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Brexit, a double edge sword for Hackett

By Angela Gonzalez-Rodriguez


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Management |ANALYSIS

London - Hackett London has shared mixed views on how Brexit might affect its sales in the coming months. If at first the upscale menswear label warned on the negative effects that the UK’s exit from the EU, now it reveals weak pound has turned out to be a boon for its business.

The British label, founded in 1979 from a stall in Portobello Road, said earlier this week that a surge in tourists taking advantage of the weaker pound since the Brexit vote had led to greater spending in its central London stores.

That helped sales last month to show an increase from December 2015, reported the ‘Evening Standard’. Nevertheless, the fashion brand registered turnover fall of 2.4 percent in the UK and Ireland, closing at 107.4 million pounds in the year to March, 31.

Heavy investment in new stores and the shadow of a worse-than-expected Brexit burden Hackett

In the past months, Hackett leaped into the red, posting 8.4 million pounds’ worth of losses in the UK and Ireland. This compares to last year’s profit of 949,000 pounds. Heavy investment in new stores and the aftermaths of Brexit were argued by the retailer to explain this slide.

On the upside, global sales rose 5.8 percent to 151 million pounds.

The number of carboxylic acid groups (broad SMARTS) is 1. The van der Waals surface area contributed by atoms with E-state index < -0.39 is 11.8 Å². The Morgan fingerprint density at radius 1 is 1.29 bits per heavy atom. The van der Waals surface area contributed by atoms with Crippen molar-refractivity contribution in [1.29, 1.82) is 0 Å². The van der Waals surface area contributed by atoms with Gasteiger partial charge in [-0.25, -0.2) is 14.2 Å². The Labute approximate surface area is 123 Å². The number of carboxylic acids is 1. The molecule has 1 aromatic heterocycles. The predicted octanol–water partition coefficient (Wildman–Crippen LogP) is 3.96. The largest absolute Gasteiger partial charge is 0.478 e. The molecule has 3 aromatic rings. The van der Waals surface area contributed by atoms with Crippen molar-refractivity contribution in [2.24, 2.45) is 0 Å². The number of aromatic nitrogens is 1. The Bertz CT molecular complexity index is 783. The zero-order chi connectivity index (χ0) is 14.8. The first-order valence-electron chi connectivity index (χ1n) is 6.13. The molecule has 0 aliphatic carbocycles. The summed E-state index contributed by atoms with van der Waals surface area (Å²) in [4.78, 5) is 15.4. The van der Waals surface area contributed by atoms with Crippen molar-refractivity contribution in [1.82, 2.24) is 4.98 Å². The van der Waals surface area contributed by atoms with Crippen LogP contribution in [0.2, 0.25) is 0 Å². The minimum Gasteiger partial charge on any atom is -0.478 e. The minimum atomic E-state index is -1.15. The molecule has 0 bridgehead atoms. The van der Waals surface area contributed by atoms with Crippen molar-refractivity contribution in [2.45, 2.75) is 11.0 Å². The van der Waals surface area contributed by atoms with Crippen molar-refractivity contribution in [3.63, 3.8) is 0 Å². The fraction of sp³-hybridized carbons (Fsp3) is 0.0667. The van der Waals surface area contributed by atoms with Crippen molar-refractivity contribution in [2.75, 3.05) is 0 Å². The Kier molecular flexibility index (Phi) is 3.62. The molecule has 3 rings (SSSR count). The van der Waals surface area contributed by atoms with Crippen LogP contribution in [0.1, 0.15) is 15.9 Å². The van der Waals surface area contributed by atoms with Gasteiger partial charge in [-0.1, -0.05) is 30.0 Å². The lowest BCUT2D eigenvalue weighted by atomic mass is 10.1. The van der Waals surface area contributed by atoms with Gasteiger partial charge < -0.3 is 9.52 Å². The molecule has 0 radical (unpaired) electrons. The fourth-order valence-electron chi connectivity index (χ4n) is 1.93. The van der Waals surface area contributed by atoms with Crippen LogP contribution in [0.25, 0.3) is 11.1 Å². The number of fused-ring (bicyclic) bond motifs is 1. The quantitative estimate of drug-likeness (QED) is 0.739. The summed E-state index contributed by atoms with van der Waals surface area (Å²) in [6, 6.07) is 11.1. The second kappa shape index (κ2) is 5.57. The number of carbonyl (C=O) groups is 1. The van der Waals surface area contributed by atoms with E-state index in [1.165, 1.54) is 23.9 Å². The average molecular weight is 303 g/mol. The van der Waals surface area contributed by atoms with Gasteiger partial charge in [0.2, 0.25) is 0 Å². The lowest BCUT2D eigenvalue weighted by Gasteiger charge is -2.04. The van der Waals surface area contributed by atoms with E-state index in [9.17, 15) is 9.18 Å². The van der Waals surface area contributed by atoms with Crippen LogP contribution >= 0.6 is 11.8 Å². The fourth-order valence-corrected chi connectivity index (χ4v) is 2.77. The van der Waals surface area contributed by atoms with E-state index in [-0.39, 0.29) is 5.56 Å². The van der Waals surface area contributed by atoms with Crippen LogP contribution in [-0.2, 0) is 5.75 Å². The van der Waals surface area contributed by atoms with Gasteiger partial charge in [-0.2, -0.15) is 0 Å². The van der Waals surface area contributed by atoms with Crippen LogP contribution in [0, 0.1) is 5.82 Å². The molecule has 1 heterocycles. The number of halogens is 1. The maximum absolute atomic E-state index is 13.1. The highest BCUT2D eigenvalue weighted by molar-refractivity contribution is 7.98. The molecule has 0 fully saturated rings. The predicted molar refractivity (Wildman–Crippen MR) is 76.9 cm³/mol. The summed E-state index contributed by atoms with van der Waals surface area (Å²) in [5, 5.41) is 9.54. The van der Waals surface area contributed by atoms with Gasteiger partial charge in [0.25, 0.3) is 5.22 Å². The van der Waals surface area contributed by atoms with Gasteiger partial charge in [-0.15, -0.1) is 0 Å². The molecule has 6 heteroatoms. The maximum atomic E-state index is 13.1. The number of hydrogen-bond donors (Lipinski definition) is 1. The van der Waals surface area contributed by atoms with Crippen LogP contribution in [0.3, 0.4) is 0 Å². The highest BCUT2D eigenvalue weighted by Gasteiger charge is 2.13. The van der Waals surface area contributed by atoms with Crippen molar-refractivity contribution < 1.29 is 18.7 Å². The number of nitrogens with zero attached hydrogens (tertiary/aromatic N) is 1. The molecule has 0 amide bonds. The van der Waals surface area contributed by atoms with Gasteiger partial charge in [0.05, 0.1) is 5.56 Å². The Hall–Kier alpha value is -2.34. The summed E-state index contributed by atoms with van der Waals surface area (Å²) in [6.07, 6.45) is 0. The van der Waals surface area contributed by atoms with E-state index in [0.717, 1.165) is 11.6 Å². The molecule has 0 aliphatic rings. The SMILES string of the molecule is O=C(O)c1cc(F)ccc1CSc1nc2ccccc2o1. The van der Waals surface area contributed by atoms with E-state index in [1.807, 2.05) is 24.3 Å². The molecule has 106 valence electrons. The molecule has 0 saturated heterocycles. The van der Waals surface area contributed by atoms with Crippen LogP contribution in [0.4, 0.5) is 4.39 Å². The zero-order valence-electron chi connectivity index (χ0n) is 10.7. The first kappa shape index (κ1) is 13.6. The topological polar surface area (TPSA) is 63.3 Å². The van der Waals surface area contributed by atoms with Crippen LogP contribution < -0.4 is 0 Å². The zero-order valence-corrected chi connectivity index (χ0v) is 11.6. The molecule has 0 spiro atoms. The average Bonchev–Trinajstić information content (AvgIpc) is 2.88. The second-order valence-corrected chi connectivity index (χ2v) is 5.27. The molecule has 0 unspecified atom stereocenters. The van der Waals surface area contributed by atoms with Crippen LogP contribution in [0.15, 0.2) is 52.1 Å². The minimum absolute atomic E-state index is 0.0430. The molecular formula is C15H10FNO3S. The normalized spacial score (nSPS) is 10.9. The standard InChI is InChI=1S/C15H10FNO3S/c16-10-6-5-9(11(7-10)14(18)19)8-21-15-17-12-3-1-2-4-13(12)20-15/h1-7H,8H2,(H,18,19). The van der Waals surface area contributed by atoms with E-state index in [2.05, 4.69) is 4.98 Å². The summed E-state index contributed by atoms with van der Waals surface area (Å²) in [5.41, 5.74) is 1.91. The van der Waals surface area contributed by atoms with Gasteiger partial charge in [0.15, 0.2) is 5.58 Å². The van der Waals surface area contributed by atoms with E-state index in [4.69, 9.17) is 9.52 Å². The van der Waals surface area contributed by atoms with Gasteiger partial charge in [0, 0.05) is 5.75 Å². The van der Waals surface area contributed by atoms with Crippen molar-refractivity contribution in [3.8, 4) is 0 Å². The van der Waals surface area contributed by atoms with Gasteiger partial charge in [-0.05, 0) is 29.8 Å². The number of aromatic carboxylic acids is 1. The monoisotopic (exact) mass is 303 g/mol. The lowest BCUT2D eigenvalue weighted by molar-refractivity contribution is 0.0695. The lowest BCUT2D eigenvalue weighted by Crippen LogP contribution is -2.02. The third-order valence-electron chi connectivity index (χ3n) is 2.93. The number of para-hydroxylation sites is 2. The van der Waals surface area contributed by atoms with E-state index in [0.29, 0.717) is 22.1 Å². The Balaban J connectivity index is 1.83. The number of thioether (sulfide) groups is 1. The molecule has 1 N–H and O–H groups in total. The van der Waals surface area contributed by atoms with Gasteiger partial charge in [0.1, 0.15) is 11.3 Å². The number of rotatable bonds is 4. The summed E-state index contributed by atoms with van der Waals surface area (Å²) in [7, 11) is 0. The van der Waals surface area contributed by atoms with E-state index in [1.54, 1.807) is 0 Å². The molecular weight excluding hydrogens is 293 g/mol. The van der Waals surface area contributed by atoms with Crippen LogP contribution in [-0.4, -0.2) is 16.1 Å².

Hackett remains ambitious in terms of global expansion, as it has confirmed its plans to keep expanding its international footprint with more store openings this year. The chain currently has 113 shops and 55 concessions globally.

Back in July, soon after Britons cast their votes regarding their staying part of the European Union, Jeremy Hackett said: “The Brexit has not suspended any of our plans to continue our global expansion.”

Although firstly seen as a big threat to ‘Made in Britain’ garments – higher production costs, labour-associated costs and presumably costlier export taxes – Brexit might bring new opportunities for those labels capable of capitalising on the British fashion heritage and savoir faire.

In late summer, Hackett introduced a collection of Made in London coats and has started remaking shirts, ties and accessories in England. “It lends credibility to our label,” says founder Jeremy Hackett in an interview with the ‘Financial Times’. “The more global we become, the more I believe that our customers expect and appreciate it.”

Photo credits: Hackett London, Facebook

Hackett London